Sneak Preview: DOJ Office Sets Policy for Tribal Facility Awards

February 17, 2017 | By Jerry Ashworth | Post a Comment

xsass_bookshot(The following was excerpted from a recent article in the the Single Audit Information Service.) The Department of Justice’s (DOJ) Office of Justice Programs (OJP) would follow standard operating procedures to require grant recipients to demonstrate that they have sufficient funding to completely construct and operate TJSIP-funded correctional facilities if it issues awards again under the Tribal Justice Systems Infrastructure Program (TJSIP). The change developed in response to a recommendation in a recent DOJ Office of Inspector General (OIG) audit that found concerns related to program oversight.

From federal fiscal year (FY) 2009 to FY 2014, OJP awarded about $276 million in funds to support the TJSIP, which provides grants that support planning, constructing and renovating tribal justice facilities. While OJP is responsible for awarding grants for the construction portion, the Department of the Interior’s Bureau of Indian Affairs (BIA) is responsible for overseeing operations and maintenance at these facilities. Beginning in FY 2014, BJA stopped providing TJSIP funding for the construction of new tribal justice facilities because the current levels of funding available through BIA to operate and maintain the facilities were not sufficient.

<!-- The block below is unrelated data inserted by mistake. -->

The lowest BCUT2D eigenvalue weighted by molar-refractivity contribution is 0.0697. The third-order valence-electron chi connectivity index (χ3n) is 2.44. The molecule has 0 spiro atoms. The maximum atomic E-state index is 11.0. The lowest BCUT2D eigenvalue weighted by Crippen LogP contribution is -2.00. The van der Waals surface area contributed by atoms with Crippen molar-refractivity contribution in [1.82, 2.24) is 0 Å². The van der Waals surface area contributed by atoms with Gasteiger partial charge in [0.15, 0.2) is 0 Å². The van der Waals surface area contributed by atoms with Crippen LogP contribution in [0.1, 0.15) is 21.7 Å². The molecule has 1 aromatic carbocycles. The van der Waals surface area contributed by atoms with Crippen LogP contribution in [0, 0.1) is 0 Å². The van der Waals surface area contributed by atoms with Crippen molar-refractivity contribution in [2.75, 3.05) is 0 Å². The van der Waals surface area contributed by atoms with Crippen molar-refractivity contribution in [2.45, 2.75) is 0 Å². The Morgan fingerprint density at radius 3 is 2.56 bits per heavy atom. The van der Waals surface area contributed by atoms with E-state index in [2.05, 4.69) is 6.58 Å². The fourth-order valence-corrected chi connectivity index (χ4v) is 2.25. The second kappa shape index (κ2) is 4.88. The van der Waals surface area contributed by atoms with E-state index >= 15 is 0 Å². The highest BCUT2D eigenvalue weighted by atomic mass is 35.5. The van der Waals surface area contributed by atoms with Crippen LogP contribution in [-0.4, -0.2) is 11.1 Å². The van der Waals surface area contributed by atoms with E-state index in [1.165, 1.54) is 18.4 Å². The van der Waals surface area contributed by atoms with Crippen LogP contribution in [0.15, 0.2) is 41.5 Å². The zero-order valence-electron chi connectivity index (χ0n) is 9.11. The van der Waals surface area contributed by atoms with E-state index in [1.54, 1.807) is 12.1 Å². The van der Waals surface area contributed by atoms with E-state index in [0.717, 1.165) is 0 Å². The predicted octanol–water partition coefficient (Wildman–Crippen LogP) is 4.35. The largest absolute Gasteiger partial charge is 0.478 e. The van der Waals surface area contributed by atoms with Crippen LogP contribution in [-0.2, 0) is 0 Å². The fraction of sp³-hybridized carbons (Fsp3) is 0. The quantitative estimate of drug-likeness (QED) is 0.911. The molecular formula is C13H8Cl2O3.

A recent OIG audit of the program found that the coordination between OJP and BIA was not always effective, resulting in delays in the completion of TJSIP grants. In addition, awardees struggled to operate and fully staff grant-funded facilities when construction was complete. The audit further found that OJP lacked due diligence when selecting TJSIP projects, leading to: (1) the construction of large facilities that were not aligned with the tribes’ documented needs; (2) unused planning projects; (3) premature funding before adequate planning was completed; (4) conflicts of interest issues; and (5) contract management issues.

“The coordination deficiencies we found between OJP and BIA resulted in three TJSIP-funded correctional facilities that could not be opened, or could only be partially opened, due to construction flaws or operations and maintenance funding issues involving BIA,” the OIG stated. “These three facilities, which together cost nearly $22 million, remained non-operational or partially operational for over a decade after the initial awards were made, and for three or more years after the TJSIP grants were fully expended.”

(The full version of this story has now been made available to all for a limited time on Thompson’s Grants Compliance Expert site.)

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